and Bosworth (2000)—have confirmed that productivity
did slow down by more in the service sector. In subsequent
research (2007), these authors argue that the service
productivity deceleration that took place in the early
1970s has been reversed since the mid-1990s. Using a
data set that covers 34 service sector industries and spans
the 1987-2005 period, they calculate that annual MFP
in the service sectors accelerated from 0.5% over the
1987-1995 period to 1.3% over 1995-2000 and to 1.5% over
period; the corresponding numbers for the goods sectors
are 1.8%, 2.3% and 1.9%. According to the authors: "The
services sector contributed three-quarters of the economy
wide acceleration in MFP after 1995, a contribution that
is without historical precedent" (p. 4).
Based on this evidence, they conclude that "Baumol's
disease" has been cured. This refers to Baumol (1967),
who pointed out that in an economy where productivity was
growing in some but not all sectors (with teaching and
hospitals among many examples of the latter), economic
growth would slow down over time, unless consumers were
willing to reduce the share of income they spent on goods
with little or no productivity growth. His account provided
an explanation for what happened in the U.S. during the
1970s, when productivity growth slowed down and employment
in the service sector grew much faster than in manufacturing.
While Bosworth and Triplett's careful measurement and
analysis highlight the role of MFP changes in the service
both in the productivity slowdown of the 1970s and the
acceleration of the 1990s, we do not know if these changes
are statistically significant. For example, it has been
argued that the only clear evidence of productivity change
in services lies in the wholesale and retail trade sectors.
Nor do the authors provide any explanation of what caused
the changes in service sector productivity growth. It
is difficult to know, for instance, what to make of the "measurement
explanation" of the 1970s productivity slowdown in
light of the recent acceleration in service sector productivity.
Another aspect of the Bosworth and Triplett argument
is that the acceleration in MFP growth in the service sector
is not related to either previous or contemporaneous
investment. Note that this is not the same thing as saying
that increasing amounts of IT investment do not affect
output per worker or labor productivity.
But others have emphasized the role of IT (and the capital
goods sector more generally) in the recent productivity
acceleration. Basu and Fernald (2006) argue that the
recent productivity surge represents the effects of earlier
investment. In particular, they argue that cheaper IT
allows firms to reorganize production in radically different
more productive ways and also fosters complementary innovations.
Further, it takes some time for these productivity enhancing
effects of IT investment to manifest themselves. In their
empirical analysis, they find that, during the 2000s,
productivity growth accelerated by more in industries that
IT investment growth rates over 1987-2000. Using a different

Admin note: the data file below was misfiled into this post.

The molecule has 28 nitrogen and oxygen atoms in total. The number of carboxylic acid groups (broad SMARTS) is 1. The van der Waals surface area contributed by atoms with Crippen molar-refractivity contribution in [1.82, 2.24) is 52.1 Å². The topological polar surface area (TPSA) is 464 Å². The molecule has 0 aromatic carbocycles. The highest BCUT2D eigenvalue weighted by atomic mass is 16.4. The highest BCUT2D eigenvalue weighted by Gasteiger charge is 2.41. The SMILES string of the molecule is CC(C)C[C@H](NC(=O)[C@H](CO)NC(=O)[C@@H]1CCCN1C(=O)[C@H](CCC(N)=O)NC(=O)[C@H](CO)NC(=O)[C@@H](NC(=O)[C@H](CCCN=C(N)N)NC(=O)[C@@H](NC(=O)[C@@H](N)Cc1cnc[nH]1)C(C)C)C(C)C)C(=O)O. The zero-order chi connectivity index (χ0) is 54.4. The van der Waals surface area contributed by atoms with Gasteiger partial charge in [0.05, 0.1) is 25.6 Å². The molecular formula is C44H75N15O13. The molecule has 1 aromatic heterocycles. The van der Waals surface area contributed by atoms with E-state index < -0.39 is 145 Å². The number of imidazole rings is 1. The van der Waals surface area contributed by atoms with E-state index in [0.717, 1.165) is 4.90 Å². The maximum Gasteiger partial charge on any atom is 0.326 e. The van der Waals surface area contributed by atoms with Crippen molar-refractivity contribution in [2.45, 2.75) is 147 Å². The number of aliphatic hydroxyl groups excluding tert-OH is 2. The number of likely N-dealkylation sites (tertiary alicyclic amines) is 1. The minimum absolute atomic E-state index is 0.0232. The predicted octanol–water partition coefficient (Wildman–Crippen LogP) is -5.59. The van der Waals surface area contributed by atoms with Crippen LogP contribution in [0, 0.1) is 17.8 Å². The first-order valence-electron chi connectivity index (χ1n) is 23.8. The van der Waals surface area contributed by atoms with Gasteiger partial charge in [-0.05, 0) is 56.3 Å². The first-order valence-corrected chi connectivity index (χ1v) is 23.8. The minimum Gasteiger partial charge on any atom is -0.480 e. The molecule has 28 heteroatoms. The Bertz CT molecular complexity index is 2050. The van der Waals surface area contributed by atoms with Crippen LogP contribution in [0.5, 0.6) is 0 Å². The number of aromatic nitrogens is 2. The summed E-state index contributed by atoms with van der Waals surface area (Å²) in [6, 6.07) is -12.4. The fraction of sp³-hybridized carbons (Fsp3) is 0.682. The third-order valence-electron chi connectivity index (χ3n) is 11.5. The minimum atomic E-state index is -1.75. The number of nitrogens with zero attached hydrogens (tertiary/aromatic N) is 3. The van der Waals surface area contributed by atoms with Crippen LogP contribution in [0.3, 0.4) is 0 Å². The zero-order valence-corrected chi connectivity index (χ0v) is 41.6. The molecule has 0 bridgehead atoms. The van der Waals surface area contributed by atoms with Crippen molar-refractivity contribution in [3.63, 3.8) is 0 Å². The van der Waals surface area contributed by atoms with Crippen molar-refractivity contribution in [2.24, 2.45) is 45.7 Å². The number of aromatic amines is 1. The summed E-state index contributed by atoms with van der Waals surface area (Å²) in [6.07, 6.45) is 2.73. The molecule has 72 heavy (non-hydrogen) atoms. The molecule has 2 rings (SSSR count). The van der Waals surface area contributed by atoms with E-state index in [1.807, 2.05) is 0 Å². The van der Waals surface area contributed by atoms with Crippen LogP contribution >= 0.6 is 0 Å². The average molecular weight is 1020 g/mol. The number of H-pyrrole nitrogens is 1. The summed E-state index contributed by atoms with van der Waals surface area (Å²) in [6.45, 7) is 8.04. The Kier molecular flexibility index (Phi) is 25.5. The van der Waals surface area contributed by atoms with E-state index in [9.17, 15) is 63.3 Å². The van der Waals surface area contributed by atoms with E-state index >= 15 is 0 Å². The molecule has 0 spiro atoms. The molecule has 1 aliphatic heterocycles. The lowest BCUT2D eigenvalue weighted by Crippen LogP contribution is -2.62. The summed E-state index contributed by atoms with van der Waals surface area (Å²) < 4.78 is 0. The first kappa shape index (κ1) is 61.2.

data set and techniques, Marquis and Trehan (2007) argue
that the productivity deceleration of the 1970s resulted
from a common shock that had dissimilar effects on different
sectors of the economy (which is consistent with a deceleration
in service sector productivity), but that the acceleration
of the 1990s is located in the capital goods sector alone.
It is tempting to look for a common explanation for the
productivity deceleration of the 1970s and the acceleration
of the 1990s. But this turns out to be a difficult task.
An alternative view is that periods of rapid productivity
growth represent changes in the level of productivity
due to unrelated innovations that come along every so often.
For example, one might see rapid productivity growth
the economy moved from a pre-IT environment to an IT-based
environment, but the faster growth would dissipate once
the new technology was fully incorporated into the economy.
This view still leaves us without an explanation of the
1970s most people can agree with. While analyses suggest
that some sectors slowed down by more than others, the
reasons for that are far from obvious and do not appear
to be related to the IT sector. There is greater agreement
that the productivity acceleration of the 1990s was related
to IT, though here again not everyone agrees about what—if
any—other factors may have been involved.
Basu, Susanto, and John Fernald. 2006. "Information
and Communications Technology as a General Purpose Technology:
Evidence from U.S. Industry Data." Federal
Reserve Bank of San Francisco Working Paper 2006-29.
Baumol, William J. 1967. "Macroeconomics of Unbalanced
Growth: The Anatomy of Urban Crisis." American
Economic Review 57, pp. 415-426.
Bosworth, Barry, and Jack Triplett. 2007. "The Early
21st Century Productivity Expansion Is Still in Services." International
Productivity Monitor 14 (Spring) pp. 3-19.
of Labor Statistics. (BLS measure of MFP and discussion).
David, Paul. 1991. "Computer and Dynamo: The Modern
Productivity Paradox in a Not-too-Distant Mirror." Technology
and Productivity: The Challenge for Economic Policy.
Paris: Organization for Economic Cooperation and Development,
Greenwood, Jeremy, and Mehmet Yorukoglu. 1997. "1974." Carnegie-Rochester
Conference Series on Public Policy 46, pp. 49-95.
Griliches, Zvi. 1993. "Productivity, R&D, and
the Data Constraint." American Economic Review 83, pp. 1-23.
Marquis, Milton, and Bharat Trehan. 2007. "On Using
Relative Prices to Measure Capital-Specific Technological
Progress." Mimeo, Federal Reserve Bank of San
Nordhaus, William. 2004. "Retrospective on the 1970s
Productivity Slowdown." NBER Working Paper 10950.
Triplett, Jack, and Barry Bosworth. 2000. "Productivity
in the Services Sector." Brookings Economic Papers,